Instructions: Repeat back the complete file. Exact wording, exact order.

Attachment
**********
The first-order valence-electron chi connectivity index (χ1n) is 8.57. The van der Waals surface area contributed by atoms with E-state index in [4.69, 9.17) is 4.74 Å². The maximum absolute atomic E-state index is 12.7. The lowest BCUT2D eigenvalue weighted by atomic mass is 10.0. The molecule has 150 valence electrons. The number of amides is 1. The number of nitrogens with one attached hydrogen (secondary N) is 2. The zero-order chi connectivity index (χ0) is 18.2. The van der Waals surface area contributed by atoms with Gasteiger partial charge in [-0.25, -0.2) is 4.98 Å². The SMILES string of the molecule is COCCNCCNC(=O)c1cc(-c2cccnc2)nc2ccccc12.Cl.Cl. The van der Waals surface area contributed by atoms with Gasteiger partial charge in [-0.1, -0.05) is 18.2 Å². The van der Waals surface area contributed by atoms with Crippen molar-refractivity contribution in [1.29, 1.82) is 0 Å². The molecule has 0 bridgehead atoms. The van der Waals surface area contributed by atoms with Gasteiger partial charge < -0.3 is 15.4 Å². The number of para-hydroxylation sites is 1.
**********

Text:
The first-order valence-electron chi connectivity index (χ1n) is 8.57. The van der Waals surface area contributed by atoms with E-state index in [4.69, 9.17) is 4.74 Å². The maximum absolute atomic E-state index is 12.7. The lowest BCUT2D eigenvalue weighted by atomic mass is 10.0. The molecule has 150 valence electrons. The number of amides is 1. The number of nitrogens with one attached hydrogen (secondary N) is 2. The zero-order chi connectivity index (χ0) is 18.2. The van der Waals surface area contributed by atoms with Gasteiger partial charge in [-0.25, -0.2) is 4.98 Å². The SMILES string of the molecule is COCCNCCNC(=O)c1cc(-c2cccnc2)nc2ccccc12.Cl.Cl. The van der Waals surface area contributed by atoms with Gasteiger partial charge in [-0.1, -0.05) is 18.2 Å². The van der Waals surface area contributed by atoms with Crippen molar-refractivity contribution in [1.29, 1.82) is 0 Å². The molecule has 0 bridgehead atoms. The van der Waals surface area contributed by atoms with Gasteiger partial charge < -0.3 is 15.4 Å². The number of para-hydroxylation sites is 1.